A pair of under-achieving cops are sent back to a local high school to blend in and bring down a synthetic drug ring.
Technically, the movie 21 JUMP STREET is a remake of the well-loved teen television series that ran from 1987-1991; the show that launched Johnny Depp’s career. You know the one – officers Judy, Doug, Tom and Harry were the baby-faced rookie cops who infiltrated high schools, carried out drug busts and generally poked their nose into adolescent social problems. However, 21 JUMP STREET the 2012 remake only occasionally touches upon its source material.
Jonah Hill and Channing Tatum play the under-achieving cops, Schmidt and Jenko, who are unwillingly posted to Jump Street station as a punishment for their poor police work. The unlikely scenario they are presented with: a local high school is the only source of a new synthetic drug. Schmidt and Jenko go under cover posing as students and attempt to find the drug dealer and gang.
The familiar nerd-bro comedy formula has been packaged into a fairly standard cop-buddy action-flick. The gun play and fights are averagely executed. The car chases are pedestrian (ha!) Hill co-wrote the original story with PROJECT X writer Michael Bacall and it calls upon the themes and tropes that Hill fans expect. Or to put it another way, this film is filled with the type of penis jokes and offensive punchlines that the Farrelly Brothers and Judd Apatow taught us to love.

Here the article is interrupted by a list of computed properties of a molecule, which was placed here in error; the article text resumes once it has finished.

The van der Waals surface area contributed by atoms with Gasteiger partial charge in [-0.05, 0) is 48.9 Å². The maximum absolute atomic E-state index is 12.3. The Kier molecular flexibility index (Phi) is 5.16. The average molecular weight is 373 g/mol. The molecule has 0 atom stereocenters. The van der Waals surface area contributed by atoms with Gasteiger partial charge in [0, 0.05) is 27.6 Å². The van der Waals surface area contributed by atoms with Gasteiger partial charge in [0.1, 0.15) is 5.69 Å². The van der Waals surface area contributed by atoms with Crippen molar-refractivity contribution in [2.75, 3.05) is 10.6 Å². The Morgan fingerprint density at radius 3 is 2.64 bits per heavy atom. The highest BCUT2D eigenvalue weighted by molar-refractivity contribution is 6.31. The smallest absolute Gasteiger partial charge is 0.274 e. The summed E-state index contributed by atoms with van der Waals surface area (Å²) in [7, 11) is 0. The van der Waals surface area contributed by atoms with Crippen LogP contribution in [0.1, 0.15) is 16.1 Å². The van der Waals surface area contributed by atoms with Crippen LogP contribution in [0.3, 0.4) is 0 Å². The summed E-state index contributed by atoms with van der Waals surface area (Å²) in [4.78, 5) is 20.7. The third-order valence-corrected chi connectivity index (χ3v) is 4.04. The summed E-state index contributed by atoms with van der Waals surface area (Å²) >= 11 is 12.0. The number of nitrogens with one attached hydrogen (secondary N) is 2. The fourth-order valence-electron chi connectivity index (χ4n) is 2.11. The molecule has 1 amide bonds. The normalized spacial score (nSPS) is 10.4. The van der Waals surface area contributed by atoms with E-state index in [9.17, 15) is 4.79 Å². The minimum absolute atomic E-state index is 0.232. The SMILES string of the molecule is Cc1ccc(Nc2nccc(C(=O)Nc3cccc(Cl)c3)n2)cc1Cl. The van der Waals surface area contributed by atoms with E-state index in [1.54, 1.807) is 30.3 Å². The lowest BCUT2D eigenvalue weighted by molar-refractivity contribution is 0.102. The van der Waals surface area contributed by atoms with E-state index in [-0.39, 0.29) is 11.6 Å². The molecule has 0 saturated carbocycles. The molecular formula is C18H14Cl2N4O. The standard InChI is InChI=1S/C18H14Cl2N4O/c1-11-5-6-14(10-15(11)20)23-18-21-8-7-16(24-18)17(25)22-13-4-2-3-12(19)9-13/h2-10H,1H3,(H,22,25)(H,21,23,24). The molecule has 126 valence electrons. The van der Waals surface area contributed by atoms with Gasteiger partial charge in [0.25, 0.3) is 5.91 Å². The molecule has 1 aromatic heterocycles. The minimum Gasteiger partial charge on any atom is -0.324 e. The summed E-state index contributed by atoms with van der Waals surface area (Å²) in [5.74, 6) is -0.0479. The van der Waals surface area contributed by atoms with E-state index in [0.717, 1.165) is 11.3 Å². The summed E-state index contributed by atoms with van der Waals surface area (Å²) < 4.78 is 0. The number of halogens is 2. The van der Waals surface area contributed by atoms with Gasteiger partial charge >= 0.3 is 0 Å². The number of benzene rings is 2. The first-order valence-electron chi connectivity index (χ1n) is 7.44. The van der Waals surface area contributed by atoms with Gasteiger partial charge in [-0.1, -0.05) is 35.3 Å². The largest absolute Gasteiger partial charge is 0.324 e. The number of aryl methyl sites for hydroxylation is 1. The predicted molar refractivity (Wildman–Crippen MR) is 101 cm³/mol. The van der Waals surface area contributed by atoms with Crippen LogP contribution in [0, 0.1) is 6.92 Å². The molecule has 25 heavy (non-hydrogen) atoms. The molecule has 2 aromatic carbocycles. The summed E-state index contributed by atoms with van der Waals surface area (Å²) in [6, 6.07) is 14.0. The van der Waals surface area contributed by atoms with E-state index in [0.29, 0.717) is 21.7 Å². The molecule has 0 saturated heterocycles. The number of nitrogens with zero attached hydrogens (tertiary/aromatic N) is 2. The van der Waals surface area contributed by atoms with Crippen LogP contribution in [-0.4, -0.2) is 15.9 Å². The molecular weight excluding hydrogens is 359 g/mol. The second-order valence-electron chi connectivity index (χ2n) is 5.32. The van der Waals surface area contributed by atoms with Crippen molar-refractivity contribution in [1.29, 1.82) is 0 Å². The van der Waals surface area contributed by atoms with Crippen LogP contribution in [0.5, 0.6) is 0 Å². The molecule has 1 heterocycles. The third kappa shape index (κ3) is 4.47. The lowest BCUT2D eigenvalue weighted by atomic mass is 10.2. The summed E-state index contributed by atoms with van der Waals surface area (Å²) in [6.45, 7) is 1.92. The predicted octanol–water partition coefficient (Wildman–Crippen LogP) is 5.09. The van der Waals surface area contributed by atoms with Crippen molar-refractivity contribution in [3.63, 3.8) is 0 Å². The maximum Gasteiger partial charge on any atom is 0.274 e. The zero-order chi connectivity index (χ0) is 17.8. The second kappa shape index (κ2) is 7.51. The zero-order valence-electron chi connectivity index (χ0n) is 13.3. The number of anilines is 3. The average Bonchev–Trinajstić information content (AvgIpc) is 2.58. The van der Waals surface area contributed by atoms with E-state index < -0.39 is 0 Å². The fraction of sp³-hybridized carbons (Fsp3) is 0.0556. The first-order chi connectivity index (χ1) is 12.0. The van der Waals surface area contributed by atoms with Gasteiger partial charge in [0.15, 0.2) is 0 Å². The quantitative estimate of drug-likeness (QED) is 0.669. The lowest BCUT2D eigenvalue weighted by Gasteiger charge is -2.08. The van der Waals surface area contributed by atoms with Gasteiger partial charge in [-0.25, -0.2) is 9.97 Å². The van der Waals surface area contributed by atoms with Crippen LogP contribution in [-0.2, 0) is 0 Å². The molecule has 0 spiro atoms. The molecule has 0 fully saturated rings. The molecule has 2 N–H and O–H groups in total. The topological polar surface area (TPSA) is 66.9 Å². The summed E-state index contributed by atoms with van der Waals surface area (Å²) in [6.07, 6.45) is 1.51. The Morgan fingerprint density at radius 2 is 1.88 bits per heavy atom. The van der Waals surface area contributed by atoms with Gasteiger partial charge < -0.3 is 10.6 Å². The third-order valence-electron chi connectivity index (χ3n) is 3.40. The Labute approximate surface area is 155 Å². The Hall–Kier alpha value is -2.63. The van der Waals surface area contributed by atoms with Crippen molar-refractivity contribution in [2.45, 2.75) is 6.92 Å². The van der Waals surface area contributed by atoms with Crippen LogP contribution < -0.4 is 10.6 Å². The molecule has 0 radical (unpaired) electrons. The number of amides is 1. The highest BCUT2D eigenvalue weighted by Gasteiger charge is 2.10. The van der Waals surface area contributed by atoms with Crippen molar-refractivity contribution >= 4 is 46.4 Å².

At its best, 21 JUMP STREET is a loosely plotted, easy-going movie punctuated with hilarious sequences ranging from the crude to the inventive. The film’s best comic idea is that the nerdish tendencies that made Schmidt/Hill’s actual high school years so awful are now fashionable; however Tatum’s character doesn’t find high school quite as easy as he did the first time around. In this way 21 JUMP STREET resembles a boy’s version of Drew Barrymore’s NEVER BEEN KISSED (1999) as much as the’ 80s TV series.
Hill’s comic persona is as foul-mouthed and funny as usual, but less aggressive than in his other films. This is probably an accommodation for the romantic subplot contained in this movie. Channing Tatum is surprisingly good in his slightly-crazed jock role. I keep expecting his career to take the same trajectory as Josh Hartnett’s but another comedy of this calibre could mean a new range of roles for the beefcake actor. Dave Franco is excellent as the hipster rich-boy Eric. Brie Larson is winning as his sometimes girlfriend whom Hill’s character is attracted to. Ice Cube is hilariously and intentionally one-note as Jump Street’s angry black police captain.
21 JUMP STREET isn’t for audiences wanting to relive the heyday of Penhall and Hanson, with the mullets and jean jackets and the bandanas and the “duelling Brandos”. Put that out of your minds. And it isn’t for audiences looking for a well-structured story and polite laughs. This movie is a fun, chaotic, dirty, unpretentious comedy that veers dangerously close to lazy in some places but usually redeems itself with a weird punchline or scene just as the slackness threatens to get out of hand.
21 JUMP STREET is playing in Australian cinemas now. It runs for 109 minutes. I rated it 3/5.